Study: Electric-activated method whitens teeth faster

2016 11 08 11 59 42 299 Teeth Whitening Tray 400

Using an electrokinetic flow method to whiten teeth offers a faster, equally effective alternative to other available light-diffusing treatments, according to a study published September 20 in Dental Materials.

Electrokinetic flow treatments provide the same concentration of hydrogen peroxide to enamel as diffusion-only teeth-whitening treatments, and they shorten operating times by 10 times, the researchers found.

"The proposed method showed significant improvements in whitening effects over control groups and thus offers promising clinically viable chairside applications with efficacy," wrote the authors, led by Chenhui Peng, PhD, of the Massachusetts Institute of Technology Research Laboratory of Electronics in Cambridge.

Teeth whitening remains a challenging procedure due to the difficulties of delivering molecules into various types of nanoporous tissues. Because current methods rely on peroxides being diffused into enamel nanochannels, the procedure requires adequate contact time with peroxides. Due to the use of enamel etching and light activation often required for in-office whitening treatments, patients can end up with sensitivity and potential soft-tissue damage.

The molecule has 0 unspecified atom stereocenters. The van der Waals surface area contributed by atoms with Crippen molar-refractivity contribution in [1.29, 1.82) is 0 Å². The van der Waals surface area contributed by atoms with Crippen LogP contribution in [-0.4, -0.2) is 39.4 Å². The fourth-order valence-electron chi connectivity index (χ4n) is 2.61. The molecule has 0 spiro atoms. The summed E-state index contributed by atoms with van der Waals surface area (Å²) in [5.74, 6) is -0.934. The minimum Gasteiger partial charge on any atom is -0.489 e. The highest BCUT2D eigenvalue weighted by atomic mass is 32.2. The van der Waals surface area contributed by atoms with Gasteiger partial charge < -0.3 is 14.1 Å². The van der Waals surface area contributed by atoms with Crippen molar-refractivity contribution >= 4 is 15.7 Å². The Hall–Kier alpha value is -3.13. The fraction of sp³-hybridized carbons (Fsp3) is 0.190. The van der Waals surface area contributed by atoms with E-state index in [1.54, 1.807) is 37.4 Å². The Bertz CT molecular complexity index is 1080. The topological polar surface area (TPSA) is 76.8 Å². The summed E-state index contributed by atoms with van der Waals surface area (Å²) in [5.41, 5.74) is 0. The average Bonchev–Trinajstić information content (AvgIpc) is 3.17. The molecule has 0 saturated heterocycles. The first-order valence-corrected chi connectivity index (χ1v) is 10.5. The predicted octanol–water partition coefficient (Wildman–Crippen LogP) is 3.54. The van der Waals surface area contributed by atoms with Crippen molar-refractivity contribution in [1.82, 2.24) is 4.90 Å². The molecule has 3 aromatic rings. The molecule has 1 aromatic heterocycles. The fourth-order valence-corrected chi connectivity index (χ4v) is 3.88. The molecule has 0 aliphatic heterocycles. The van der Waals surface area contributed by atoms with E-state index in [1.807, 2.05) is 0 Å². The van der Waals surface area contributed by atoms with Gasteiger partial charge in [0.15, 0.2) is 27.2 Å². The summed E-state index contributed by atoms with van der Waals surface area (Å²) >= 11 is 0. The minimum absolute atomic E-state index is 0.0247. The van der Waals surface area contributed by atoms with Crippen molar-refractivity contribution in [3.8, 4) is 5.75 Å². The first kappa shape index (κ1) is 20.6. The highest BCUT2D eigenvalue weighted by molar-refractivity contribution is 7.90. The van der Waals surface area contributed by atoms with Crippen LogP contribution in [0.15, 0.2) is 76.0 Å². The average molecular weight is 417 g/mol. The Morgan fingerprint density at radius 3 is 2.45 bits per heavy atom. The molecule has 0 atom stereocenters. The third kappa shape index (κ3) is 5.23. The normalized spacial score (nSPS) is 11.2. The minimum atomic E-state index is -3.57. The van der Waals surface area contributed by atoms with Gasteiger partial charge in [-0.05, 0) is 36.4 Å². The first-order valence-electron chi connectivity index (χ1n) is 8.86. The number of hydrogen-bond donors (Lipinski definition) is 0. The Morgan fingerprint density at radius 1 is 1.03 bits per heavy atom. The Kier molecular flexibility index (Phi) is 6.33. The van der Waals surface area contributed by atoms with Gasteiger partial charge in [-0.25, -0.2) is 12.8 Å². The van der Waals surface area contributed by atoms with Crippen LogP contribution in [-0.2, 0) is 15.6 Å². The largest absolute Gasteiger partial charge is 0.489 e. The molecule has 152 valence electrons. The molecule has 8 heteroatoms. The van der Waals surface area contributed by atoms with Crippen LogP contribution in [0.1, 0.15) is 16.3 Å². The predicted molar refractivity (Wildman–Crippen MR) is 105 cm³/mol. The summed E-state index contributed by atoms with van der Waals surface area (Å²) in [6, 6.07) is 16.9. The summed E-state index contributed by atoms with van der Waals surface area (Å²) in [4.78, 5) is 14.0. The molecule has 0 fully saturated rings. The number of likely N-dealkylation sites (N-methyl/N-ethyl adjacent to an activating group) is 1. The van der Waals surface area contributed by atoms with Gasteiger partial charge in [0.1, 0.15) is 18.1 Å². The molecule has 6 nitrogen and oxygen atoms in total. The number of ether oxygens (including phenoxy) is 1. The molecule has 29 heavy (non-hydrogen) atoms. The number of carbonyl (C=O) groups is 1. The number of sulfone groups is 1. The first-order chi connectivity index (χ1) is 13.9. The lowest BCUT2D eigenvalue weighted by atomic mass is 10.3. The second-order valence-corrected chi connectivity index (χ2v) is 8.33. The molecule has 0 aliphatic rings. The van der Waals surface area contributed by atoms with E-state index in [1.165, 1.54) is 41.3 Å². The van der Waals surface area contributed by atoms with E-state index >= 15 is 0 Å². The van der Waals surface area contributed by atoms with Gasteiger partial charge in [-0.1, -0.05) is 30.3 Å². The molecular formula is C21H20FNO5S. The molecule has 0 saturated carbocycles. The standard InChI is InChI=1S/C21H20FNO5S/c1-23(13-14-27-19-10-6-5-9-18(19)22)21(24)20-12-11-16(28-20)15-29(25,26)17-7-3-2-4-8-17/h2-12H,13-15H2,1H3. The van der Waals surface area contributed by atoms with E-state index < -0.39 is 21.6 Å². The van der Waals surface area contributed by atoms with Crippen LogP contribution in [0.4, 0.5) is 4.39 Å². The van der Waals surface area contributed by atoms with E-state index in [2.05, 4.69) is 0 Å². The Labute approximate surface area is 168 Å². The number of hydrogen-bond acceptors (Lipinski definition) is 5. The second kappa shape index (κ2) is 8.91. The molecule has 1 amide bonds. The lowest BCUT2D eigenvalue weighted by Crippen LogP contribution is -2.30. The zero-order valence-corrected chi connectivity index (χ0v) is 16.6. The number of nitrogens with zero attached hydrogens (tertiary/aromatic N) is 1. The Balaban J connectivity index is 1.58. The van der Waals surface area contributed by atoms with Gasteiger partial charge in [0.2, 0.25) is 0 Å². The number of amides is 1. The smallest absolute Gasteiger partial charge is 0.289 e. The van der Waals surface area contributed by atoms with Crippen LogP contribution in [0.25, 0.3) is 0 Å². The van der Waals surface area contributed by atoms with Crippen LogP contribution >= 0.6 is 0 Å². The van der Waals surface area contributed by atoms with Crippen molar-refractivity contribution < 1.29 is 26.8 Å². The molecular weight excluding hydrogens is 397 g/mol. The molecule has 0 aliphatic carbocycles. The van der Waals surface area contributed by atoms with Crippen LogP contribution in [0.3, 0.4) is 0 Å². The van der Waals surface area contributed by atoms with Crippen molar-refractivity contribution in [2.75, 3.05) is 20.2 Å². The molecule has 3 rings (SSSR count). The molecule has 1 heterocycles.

The researchers studied electrokinetic flow treatment with hydrogen peroxide on freshly extracted human teeth by using different electric fields with varying operation times to compare results. The goal of the study was to find a way to improve efficacy and shorten treatment times.

During the technique, electrokinetic flows carry hydrogen peroxide through the nanopores of enamel. Effectiveness was verified by monitoring the electric current during treatment and analysis by photospectrometer.

The results of this in vitro study show the technique is less invasive and does not require acid etching and pretreatments, and it has the potential to enhance teeth whitening without requiring hard dental tissues to be heated.

In addition to reducing treatment time, the treatment may be used to reduce tooth sensitivity by infiltrating potassium nitrate simultaneously with the whitening agent, the researches noted. Also, applications may be used to treat early carious lesions by transporting material to remineralize enamel and deliver biomaterials.

The authors noted no study limitations and stated the results showed the technique is feasible for clinical applications.

"This method is simple, cost-effective, and easy to implement in the dental clinical applications," they wrote.

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